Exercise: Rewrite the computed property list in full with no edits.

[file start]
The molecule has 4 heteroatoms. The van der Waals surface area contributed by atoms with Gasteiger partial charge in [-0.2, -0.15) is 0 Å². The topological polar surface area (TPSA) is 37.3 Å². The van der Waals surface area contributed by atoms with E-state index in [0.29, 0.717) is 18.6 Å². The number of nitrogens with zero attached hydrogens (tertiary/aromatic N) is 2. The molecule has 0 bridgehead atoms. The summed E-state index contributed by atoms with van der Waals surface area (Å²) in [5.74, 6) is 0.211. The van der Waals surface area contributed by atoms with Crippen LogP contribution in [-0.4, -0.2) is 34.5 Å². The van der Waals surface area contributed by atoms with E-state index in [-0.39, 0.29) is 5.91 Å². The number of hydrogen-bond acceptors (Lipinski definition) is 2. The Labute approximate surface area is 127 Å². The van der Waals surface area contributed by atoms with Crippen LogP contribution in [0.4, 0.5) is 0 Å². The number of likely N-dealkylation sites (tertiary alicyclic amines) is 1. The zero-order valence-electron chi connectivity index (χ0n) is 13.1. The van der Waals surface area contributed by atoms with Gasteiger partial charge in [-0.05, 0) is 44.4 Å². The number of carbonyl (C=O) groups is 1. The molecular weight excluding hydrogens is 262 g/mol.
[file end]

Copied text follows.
The molecule has 4 heteroatoms. The van der Waals surface area contributed by atoms with Gasteiger partial charge in [-0.2, -0.15) is 0 Å². The topological polar surface area (TPSA) is 37.3 Å². The van der Waals surface area contributed by atoms with E-state index in [0.29, 0.717) is 18.6 Å². The number of nitrogens with zero attached hydrogens (tertiary/aromatic N) is 2. The molecule has 0 bridgehead atoms. The summed E-state index contributed by atoms with van der Waals surface area (Å²) in [5.74, 6) is 0.211. The van der Waals surface area contributed by atoms with Crippen LogP contribution in [-0.4, -0.2) is 34.5 Å². The van der Waals surface area contributed by atoms with E-state index in [-0.39, 0.29) is 5.91 Å². The number of hydrogen-bond acceptors (Lipinski definition) is 2. The Labute approximate surface area is 127 Å². The van der Waals surface area contributed by atoms with Crippen LogP contribution in [0.4, 0.5) is 0 Å². The number of likely N-dealkylation sites (tertiary alicyclic amines) is 1. The zero-order valence-electron chi connectivity index (χ0n) is 13.1. The van der Waals surface area contributed by atoms with Gasteiger partial charge in [-0.05, 0) is 44.4 Å². The number of carbonyl (C=O) groups is 1. The molecular weight excluding hydrogens is 262 g/mol.